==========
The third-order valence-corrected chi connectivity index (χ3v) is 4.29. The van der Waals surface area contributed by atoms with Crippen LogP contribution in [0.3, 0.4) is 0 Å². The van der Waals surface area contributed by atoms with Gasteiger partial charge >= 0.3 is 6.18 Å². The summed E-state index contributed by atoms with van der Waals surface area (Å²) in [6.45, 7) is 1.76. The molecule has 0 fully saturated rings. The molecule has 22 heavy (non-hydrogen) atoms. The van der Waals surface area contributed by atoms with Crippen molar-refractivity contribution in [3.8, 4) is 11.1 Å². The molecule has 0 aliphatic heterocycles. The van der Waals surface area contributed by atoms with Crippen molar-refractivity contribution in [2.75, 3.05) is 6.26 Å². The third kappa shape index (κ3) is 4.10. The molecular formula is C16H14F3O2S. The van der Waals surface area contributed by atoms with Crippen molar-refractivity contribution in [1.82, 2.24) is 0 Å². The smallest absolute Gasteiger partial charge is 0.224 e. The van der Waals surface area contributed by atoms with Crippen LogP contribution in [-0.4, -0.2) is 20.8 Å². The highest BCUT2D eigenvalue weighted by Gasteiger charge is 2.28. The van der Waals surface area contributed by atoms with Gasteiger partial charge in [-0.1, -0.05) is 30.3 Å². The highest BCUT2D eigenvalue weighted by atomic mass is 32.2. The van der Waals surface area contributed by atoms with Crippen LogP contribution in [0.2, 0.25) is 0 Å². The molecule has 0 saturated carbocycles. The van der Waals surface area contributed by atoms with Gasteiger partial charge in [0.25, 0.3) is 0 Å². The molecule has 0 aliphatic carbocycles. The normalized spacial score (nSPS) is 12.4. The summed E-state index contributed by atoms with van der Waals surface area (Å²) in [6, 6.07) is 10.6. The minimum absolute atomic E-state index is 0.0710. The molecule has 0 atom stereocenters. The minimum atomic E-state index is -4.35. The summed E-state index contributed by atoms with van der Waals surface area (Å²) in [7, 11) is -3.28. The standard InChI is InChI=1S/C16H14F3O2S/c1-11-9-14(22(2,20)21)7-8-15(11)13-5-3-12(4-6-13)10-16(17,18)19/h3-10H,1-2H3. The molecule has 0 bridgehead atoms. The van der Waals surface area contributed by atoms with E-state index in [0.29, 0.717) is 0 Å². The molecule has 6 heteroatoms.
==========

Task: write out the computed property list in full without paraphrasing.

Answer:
The third-order valence-corrected chi connectivity index (χ3v) is 4.29. The van der Waals surface area contributed by atoms with Crippen LogP contribution in [0.3, 0.4) is 0 Å². The van der Waals surface area contributed by atoms with Gasteiger partial charge >= 0.3 is 6.18 Å². The summed E-state index contributed by atoms with van der Waals surface area (Å²) in [6.45, 7) is 1.76. The molecule has 0 fully saturated rings. The molecule has 22 heavy (non-hydrogen) atoms. The van der Waals surface area contributed by atoms with Crippen molar-refractivity contribution in [3.8, 4) is 11.1 Å². The molecule has 0 aliphatic heterocycles. The van der Waals surface area contributed by atoms with Crippen molar-refractivity contribution in [2.75, 3.05) is 6.26 Å². The third kappa shape index (κ3) is 4.10. The molecular formula is C16H14F3O2S. The van der Waals surface area contributed by atoms with Crippen molar-refractivity contribution in [1.82, 2.24) is 0 Å². The smallest absolute Gasteiger partial charge is 0.224 e. The van der Waals surface area contributed by atoms with Crippen LogP contribution in [-0.4, -0.2) is 20.8 Å². The highest BCUT2D eigenvalue weighted by Gasteiger charge is 2.28. The van der Waals surface area contributed by atoms with Gasteiger partial charge in [-0.1, -0.05) is 30.3 Å². The highest BCUT2D eigenvalue weighted by atomic mass is 32.2. The van der Waals surface area contributed by atoms with Crippen LogP contribution in [0.2, 0.25) is 0 Å². The molecule has 0 saturated carbocycles. The van der Waals surface area contributed by atoms with Gasteiger partial charge in [0.25, 0.3) is 0 Å². The molecule has 0 aliphatic carbocycles. The normalized spacial score (nSPS) is 12.4. The summed E-state index contributed by atoms with van der Waals surface area (Å²) in [6, 6.07) is 10.6. The minimum absolute atomic E-state index is 0.0710. The molecule has 0 atom stereocenters. The minimum atomic E-state index is -4.35. The summed E-state index contributed by atoms with van der Waals surface area (Å²) in [7, 11) is -3.28. The standard InChI is InChI=1S/C16H14F3O2S/c1-11-9-14(22(2,20)21)7-8-15(11)13-5-3-12(4-6-13)10-16(17,18)19/h3-10H,1-2H3. The molecule has 0 bridgehead atoms. The van der Waals surface area contributed by atoms with E-state index in [0.29, 0.717) is 0 Å². The molecule has 6 heteroatoms.